The Governor is expected to go over plans for local school districts as well today. From the Detroit News:

For school districts, Snyder's budget proposed a cut of about $300 per-pupil on top of an already announced $170 per-pupil cut.

Snyder told school districts in his budget message that for fiscal year 2013 he would set aside $300 million and make it "available to eligible school districts whose employees' share of health insurance costs is comparable to that of state employees."

Details on how that works are also to be announced today.

 

Michigan men's teams out of the tournament, women play on

The University of Michigan men's basketball team lost a close one to defending national champion Duke yesterday. Tim Hardaway Jr. pulled the team close when he hit three baskets down the stretch. Michigan was 2 points away from overtime when Darius Morris' floating jump shot in the lane missed, hitting the back of the rim. Morris said he thought the shot was going in - from the Detroit Free Press:

"I thought it was down," Morris said in the locker room, breathing heavy, trying to compose himself after postgame tears. "I thought we were going to overtime."

The University of Michigan was the last Michigan men's basketball team standing in NCAA tournament, Oakland University and Michigan State University lost close games in the opening rounds.

In the women's NCAA tournament, Michigan State University advanced by beating Northern Iowa yesterday, they'll play Green Bay tomorrow night.

Politics
7:31 am
Mon March 21, 2011

Governor Snyder to unveil plan for local government reforms

Local government leaders will be listening to Gov. Snyder's press conference this morning.
Snyder campaing website

Governor Rick Snyder is scheduled to hold a press conference at 9:30 this morning in Grand Rapids where he will go over his plan for local government reforms.

Local government budgets have been squeezed ever since the housing bubble burst and revenues from local taxes have been dwindling. On top of that, revenue sharing from the state has been trimmed and Governor Snyder is proposing more potential cuts.

Crain's Detroit Business reports the Governor will go over his proposed cuts along with a $200 million incentive-based revenue sharing program:

Gov. Rick Snyder on Monday morning is slated to present his outline for local government reforms...The message has been highly anticipated. Snyder has said his goals include encouraging service sharing and best management practices in municipalities, through incentives in state revenue-sharing.

His proposed fiscal 2012 budget calls for eliminating about $300 million in statutory revenue-sharing payments for cities, villages and townships and replacing it with a $200 million incentive-based revenue-sharing program.

Education
7:07 am
Mon March 21, 2011

Detroit schools still face huge deficit after two-years of emergency management

Detroit Public Schools emergency financial manager, Robert Bobb, has until June to come up with a plan to wipe out a projected $327 million deficit
Sarah Hulett Michigan Radio

Even though the district has had a state-appointed emergency financial manager for two years, Detroit Public Schools still face a deficit of hundreds of millions of dollars.

Robert Bobb, the DPS emergency financial manager, was appointed by Jennifer Granholm in March of 2009.

From the Associated Press:

Robert Bobb has spent the past two years closing dozens of schools and firing principals in an effort to fix the failing Detroit Public Schools. Yet, he still hasn't solved the problem for which he was hired — erasing a legacy budget deficit that now stands at $327 million.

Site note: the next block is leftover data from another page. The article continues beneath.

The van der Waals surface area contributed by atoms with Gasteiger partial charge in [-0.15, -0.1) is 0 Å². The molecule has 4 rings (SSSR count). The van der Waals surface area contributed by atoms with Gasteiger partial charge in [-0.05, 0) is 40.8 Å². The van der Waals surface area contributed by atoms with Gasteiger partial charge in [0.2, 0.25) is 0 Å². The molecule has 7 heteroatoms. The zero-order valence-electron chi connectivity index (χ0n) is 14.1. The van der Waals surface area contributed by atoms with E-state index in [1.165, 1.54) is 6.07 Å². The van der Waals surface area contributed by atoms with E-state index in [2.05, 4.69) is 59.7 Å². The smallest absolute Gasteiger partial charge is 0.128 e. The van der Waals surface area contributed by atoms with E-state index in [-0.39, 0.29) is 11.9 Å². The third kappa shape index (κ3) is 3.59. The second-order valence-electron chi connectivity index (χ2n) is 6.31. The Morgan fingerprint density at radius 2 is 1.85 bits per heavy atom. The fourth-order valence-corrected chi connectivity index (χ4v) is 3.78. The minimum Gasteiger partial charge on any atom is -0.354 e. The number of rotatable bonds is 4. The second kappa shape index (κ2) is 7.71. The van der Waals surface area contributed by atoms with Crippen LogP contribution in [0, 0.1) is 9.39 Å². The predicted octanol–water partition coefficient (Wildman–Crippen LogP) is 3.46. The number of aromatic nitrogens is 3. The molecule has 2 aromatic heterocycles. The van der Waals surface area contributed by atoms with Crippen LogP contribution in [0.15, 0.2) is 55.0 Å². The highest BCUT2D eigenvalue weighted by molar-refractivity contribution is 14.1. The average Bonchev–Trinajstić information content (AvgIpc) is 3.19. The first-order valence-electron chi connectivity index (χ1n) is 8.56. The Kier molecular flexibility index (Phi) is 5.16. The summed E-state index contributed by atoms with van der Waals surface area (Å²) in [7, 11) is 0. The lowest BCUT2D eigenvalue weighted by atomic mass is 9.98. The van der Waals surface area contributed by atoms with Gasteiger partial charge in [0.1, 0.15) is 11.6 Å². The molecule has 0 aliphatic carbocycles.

Now, in his final months as the state-appointed emergency financial manager, Bobb is proposing several headline-grabbing ideas — including a radical plan to shut down so many buildings that some high schools could see more than 60 students per class — in an attempt to wipe out the red ink.

The AP reports that it's unclear how Bobb might use new powers granted to emergency financial managers under a new law signed by Governor Rick Snyder last week. They say he "continues to push the charter school plan which is the one receiving the most support in the city at the moment — even from the school board."

Offbeat
5:26 pm
Fri March 18, 2011

Detroit cops banned from posting crime photos to Facebook

Detroit police officers are being told to exercise caution when it comes to social media.

Police have to follow the Department's Code of Conduct policy, which forbids officers to share transcripts, records or photos tied to an ongoing investigation, but the current police doesn't explicitly discuss sharing those items on social media.

That will soon change  after a Detroit police officer posted a crime-scene photo to his personal Facebook account last month.

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Offbeat
5:06 pm
Fri March 18, 2011

Four Loko for sale again in Michigan

Four Loko makes a return to Michigan

Michigan residents can once again buy flavored malt beverages like Four Loko. The caffeine infused alcoholic drink was banned by many states and by the Food and Drug Administration last year. Caffeine can make it difficult for consumers to realize just how much alcohol they’ve consumed.

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Politics
4:28 pm
Fri March 18, 2011

Duo that conspired to strike Senator Levin with a pie enter plea agreement

Senator Carl Levin speaking in Grand Rapids earlier this year.
Derek DeVries Grand Rapids Community College

Defendants Alam Mohsen and Max Kantar explained to a federal judge in Grand Rapids the pie incident was an anti-war statement. They singled out Levin because of his foreign policy stance.

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Politics
4:09 pm
Fri March 18, 2011

High school students march on state capitol

There was another protest today at the state Capitol – the third rally this week.  Hundreds of Lansing high school students walked out of class to march on the Capitol. 

Some of the students sunned themselves on the Capitol steps, took pictures, laughed, and chatted on their phones, while others stood by the road and waved signs. They called out to passing drivers to honk if they opposed budget cuts called for by Governor Rick Snyder.

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Politics
4:02 pm
Fri March 18, 2011

State Budget Director says he hears complaints about pension tax plan